He’d spent long days, and some long nights, alongside Giles Forsythe, one of the most highly esteemed veterinarians in the state—a transplant from Britain—famous among race horse circles. Forsythe had taught him so much, not just mentoring him but serving as a substitute father when his own father had died in the flu epidemic of ’58. Those years had ingrained in him a deep love for horses and respect for life—giving him the dream that led him to attend veterinary school years later in Philadelphia, once the war ended and he’d left the fields of bloodshed and death behind him.
Even worse are the stereotypes. Our Heroine is almost the only positively portrayed female in the sample. Her mother is a shrinking, henpecked wife who takes to her bed and her laudanum when she can’t cope. Her sister-in-law is a pale, wan, woman who has suffered repeated miscarriages. Here’s an infodump about Heroine and S-I-L:
Emma now realized she could have made a greater effort to visit her sister-in-law, but truth be told—her brother never made her feel welcome in his home. Ever since he married, he’d devoted all his time and energy to helping their father grow their business empire. And she had to admit—he doted on Lynette, but he often seemed to treat her as if she were a delicate caged bird, keeping her close and never letting her really spread her wings. Emma wondered what dreams Lynette harbored in her heart—aside from wanting a family.
That also gives you an idea of the writing style. Obvious metaphor? Check. Anachronistic wording? Check. Faux-folksy phrase? Check.
But the stereotypes don’t stop there! There is one other positive female portrayal in terms of gender, but it describes American Indians in ways I hoped we weren’t using anymore in western romance. The rancher for whom Hero Material works is part Cheyenne, which gives her (stop me if you’ve heard this one before) that special, only-Natives-have-it intuition about animals, and life more generally.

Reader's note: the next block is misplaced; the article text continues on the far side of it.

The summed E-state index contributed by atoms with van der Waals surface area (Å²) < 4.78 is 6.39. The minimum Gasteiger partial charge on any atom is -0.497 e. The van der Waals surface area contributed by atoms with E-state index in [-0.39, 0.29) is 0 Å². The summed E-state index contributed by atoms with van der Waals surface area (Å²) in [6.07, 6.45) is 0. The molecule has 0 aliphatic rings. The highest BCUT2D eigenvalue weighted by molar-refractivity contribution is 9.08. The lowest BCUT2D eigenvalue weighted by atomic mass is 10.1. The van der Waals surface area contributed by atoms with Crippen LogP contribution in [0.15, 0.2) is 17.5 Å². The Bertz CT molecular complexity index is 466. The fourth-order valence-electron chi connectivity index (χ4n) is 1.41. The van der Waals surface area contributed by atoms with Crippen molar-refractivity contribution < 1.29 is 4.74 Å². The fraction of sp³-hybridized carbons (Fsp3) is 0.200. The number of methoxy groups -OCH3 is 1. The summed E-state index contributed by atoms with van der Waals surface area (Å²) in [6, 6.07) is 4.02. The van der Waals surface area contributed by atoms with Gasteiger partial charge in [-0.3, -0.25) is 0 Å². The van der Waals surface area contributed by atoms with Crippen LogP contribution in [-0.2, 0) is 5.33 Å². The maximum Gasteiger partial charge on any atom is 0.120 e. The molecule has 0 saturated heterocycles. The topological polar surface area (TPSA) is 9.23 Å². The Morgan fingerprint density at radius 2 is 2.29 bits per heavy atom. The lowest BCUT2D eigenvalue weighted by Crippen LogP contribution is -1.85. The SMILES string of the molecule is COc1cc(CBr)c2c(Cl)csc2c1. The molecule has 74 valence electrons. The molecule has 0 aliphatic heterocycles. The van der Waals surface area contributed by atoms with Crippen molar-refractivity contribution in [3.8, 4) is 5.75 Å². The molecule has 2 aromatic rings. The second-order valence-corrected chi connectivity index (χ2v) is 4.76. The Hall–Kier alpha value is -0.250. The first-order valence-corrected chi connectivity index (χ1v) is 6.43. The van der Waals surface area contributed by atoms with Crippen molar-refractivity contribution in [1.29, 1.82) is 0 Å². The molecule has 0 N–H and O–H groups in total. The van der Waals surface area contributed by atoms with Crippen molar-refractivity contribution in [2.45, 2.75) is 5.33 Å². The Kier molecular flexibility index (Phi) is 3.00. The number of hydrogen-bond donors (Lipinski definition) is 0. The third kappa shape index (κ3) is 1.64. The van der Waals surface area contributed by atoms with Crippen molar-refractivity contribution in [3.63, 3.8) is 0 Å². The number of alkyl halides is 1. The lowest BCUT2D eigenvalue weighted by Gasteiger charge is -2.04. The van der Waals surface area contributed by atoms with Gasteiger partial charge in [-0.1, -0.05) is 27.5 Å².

He’d never known anyone with such an intuitive sense about everything, but he chalked it up to her Cheyenne blood, and the fact that her grandmother had been a medicine woman in her tribe.
The sample is teeming with these kinds of errors, clichés and clunky style choices, and even when the references are correct they’re the fiction equivalent of name-dropping. You’re supposed to notice all the “research” the author has done. If only so much of it didn’t seem to be from sources that make Wikipedia look like JSTOR.
On reflection, the sample reads exactly as you would expect it to, given how fast it was written and how little the author knew about the genre and the period. In her post on the topic she says quite straightforwardly that she doesn’t read or much like romance, and it shows.
Cranking out 125K written words, plus doing what’s needed to produce the ebook and upload it to Amazon, and we’re talking a NaNoWriMo pace. Except even NaNoWriMo participants now know you’re not supposed to hit “send” on the email with attached manuscript on December 1st.
So, I’m sorry, AlexaB, but there is no way I’m spending my hard-earned reading and reviewing time on the remaining 90 percent of this deathly prose. I know you’ll understand and sympathize.